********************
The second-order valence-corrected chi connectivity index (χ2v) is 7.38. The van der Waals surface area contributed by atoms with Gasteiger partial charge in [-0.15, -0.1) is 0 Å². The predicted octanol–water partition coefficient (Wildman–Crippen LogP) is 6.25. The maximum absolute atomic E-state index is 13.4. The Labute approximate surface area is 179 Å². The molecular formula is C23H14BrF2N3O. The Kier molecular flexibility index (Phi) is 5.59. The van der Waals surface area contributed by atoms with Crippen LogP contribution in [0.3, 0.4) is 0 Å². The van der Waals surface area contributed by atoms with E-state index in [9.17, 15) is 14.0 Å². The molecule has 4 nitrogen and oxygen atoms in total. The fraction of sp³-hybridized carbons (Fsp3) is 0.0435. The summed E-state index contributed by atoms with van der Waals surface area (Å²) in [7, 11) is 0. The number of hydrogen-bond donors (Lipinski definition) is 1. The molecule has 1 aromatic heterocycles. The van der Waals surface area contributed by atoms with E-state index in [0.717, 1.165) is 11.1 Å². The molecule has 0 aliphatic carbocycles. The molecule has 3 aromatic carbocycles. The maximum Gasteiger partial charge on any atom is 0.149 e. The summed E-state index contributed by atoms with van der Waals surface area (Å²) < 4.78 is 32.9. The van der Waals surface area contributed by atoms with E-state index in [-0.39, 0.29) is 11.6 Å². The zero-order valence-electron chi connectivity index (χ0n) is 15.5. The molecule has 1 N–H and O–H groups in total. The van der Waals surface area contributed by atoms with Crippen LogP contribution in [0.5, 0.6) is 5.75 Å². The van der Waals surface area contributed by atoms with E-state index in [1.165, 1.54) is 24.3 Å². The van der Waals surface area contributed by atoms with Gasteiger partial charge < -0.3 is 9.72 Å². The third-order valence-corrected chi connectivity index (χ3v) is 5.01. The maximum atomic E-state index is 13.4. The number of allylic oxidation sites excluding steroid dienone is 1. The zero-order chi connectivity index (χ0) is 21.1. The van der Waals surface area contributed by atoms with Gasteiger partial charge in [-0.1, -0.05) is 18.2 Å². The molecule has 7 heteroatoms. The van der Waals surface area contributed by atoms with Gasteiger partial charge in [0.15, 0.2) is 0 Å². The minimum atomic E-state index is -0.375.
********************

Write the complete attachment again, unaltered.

The second-order valence-corrected chi connectivity index (χ2v) is 7.38. The van der Waals surface area contributed by atoms with Gasteiger partial charge in [-0.15, -0.1) is 0 Å². The predicted octanol–water partition coefficient (Wildman–Crippen LogP) is 6.25. The maximum absolute atomic E-state index is 13.4. The Labute approximate surface area is 179 Å². The molecular formula is C23H14BrF2N3O. The Kier molecular flexibility index (Phi) is 5.59. The van der Waals surface area contributed by atoms with Crippen LogP contribution in [0.3, 0.4) is 0 Å². The van der Waals surface area contributed by atoms with E-state index in [9.17, 15) is 14.0 Å². The molecule has 4 nitrogen and oxygen atoms in total. The fraction of sp³-hybridized carbons (Fsp3) is 0.0435. The summed E-state index contributed by atoms with van der Waals surface area (Å²) in [7, 11) is 0. The number of hydrogen-bond donors (Lipinski definition) is 1. The molecule has 1 aromatic heterocycles. The van der Waals surface area contributed by atoms with E-state index in [0.717, 1.165) is 11.1 Å². The molecule has 0 aliphatic carbocycles. The molecule has 3 aromatic carbocycles. The maximum Gasteiger partial charge on any atom is 0.149 e. The summed E-state index contributed by atoms with van der Waals surface area (Å²) < 4.78 is 32.9. The van der Waals surface area contributed by atoms with E-state index in [-0.39, 0.29) is 11.6 Å². The zero-order valence-electron chi connectivity index (χ0n) is 15.5. The molecule has 1 N–H and O–H groups in total. The van der Waals surface area contributed by atoms with Crippen LogP contribution in [0.5, 0.6) is 5.75 Å². The van der Waals surface area contributed by atoms with E-state index in [1.165, 1.54) is 24.3 Å². The van der Waals surface area contributed by atoms with Gasteiger partial charge < -0.3 is 9.72 Å². The third-order valence-corrected chi connectivity index (χ3v) is 5.01. The maximum atomic E-state index is 13.4. The number of allylic oxidation sites excluding steroid dienone is 1. The zero-order chi connectivity index (χ0) is 21.1. The van der Waals surface area contributed by atoms with Gasteiger partial charge in [-0.1, -0.05) is 18.2 Å². The molecule has 7 heteroatoms. The van der Waals surface area contributed by atoms with Gasteiger partial charge in [0.15, 0.2) is 0 Å². The minimum atomic E-state index is -0.375.